By law, the police must declare an “unlawful assembly” if they want to violate the 1st Amendment to the US Constitution. It’s a boring formality. Just to keep themselves interested, the police have hired a sports stadium announcer (out of work since the Covid) to man the LRAD loudspeaker. “Are you rea-ea-dy to ru-u-mble?” echoes through the streets. “This protest has been arbitrarily designated an illegal assembly. And now we get to kick some ass!” His excitement is palpable. Neighborhood residents rush out onto lawns and front porches to watch the night’s action, sometimes taking a rubber bullet or a tear gas bomb in the process but so it goes. Strobe lights and blue/red police flashers illuminate the dark streets of Portland with a nightmarish quality, erratically reflected by the drifting clouds of smoke and tear gas. Chants of “Whose streets, our streets, go home and beat your meat!” are broken up by screams of pain and cries of “medic” from wounded protesters. The teenagers with their wooden shields and bicycle helmets stand up against military force and are driven back time and again. But the damn kids have learned persistence from the VietCong. It’s their home turf. And it’s kinda fun, really, like a live-action video game— except the pain is real. They scatter and duck through yards and alleys, reappearing at the next designated gathering place, taking over another intersection, starting another dumpster on fire. The cops live out in the suburbs in gated and semi-gated neighborhoods and don’t know their way around the city that well. They stick mostly to the streets, though occasionally a group of them will hide behind the bushes in some poor old lady’s yard, scaring hell out of her and her kitten when she steps outside to see what’s all the ruckus. “Go inside or you will be subject to arrest and brute force,” one of the cops yells at her. “But it’s my porch…” she starts to answer. Before she can finish she’s taken down by none other than Fatuo Asole himself, dressed for the night in PPB blue and earning double-time, too, since it’s after midnight. The old bag is barely worth groping, so Asole stands back up quickly and lets someone else toss the zip-cuffs on her. He heads back to the street, where the police are actually running, now (Asole hates that part) in a long line while the stadium announcer’s voice directs the fleeing protesters “Move west along Alberta. Anyone unable to run as fast as our best police sprinters will be subject to violent response including but not limited to brutal clubbing, slightly-less-lethal munitions, and the use of poisonous gasses at our discretion.”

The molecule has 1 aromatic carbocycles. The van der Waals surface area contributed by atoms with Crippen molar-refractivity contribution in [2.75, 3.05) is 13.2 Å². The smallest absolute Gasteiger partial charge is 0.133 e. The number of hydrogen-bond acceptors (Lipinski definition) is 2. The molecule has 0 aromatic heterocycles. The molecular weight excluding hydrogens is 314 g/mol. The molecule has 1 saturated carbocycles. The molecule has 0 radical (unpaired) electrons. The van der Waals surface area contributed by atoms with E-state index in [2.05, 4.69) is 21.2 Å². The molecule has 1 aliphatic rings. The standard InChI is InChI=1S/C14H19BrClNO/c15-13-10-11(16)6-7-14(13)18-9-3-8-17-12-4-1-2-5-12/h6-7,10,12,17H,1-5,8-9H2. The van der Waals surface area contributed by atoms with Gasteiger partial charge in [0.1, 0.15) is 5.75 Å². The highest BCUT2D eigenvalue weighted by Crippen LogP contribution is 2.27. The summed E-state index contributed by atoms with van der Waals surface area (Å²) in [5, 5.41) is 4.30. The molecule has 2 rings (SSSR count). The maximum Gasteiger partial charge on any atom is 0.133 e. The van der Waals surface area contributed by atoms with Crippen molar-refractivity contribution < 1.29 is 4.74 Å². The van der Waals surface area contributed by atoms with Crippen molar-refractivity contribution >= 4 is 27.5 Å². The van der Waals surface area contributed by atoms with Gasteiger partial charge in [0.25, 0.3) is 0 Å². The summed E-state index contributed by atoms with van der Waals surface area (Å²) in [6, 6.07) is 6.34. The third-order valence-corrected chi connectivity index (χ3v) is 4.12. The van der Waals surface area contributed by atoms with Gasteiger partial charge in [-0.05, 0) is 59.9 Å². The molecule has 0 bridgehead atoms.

The protesters are mostly younger and in better shape than the cops, though, and get away easily, but with each charge a few stumble or are overcome by gas so that Asole, (lagging behind the front line and panting pretty hard inside his gas mask) has a chance to stop and take whacks on them as he goes past. Catch his breath a little. One of the live-streamers (who follow in a pack along at the edge of the action) shouts out, “Why doesn’t that officer have a badge number? What is his name?” So Asole can’t stay in one place long. He drifts across the street and slashes the tires of a couple of vehicles before the white van pulls up to the line of cops, and he hops back on to the sideboards with the rest. And off they go to the next encounter. Fatuo Asole pulls off his gas mask. He really likes the feeling of summer night air— tinged with pepper spray and CS and fear-sweat— blowing across his face. He never wears a stupid Covid mask, though he has to carry one in his pocket when he’s with PPB. This is really the life, he thinks, though he does miss some of the more rigorous action he’d seen in the past. Rumor mill in the hallways of the Marriott seem to think that more options would be opening up soon, maybe even some live fire opportunities. So he just hangs in and hangs on to the railing of the van and enjoys these warmups with PPB. For now.

Nuff said.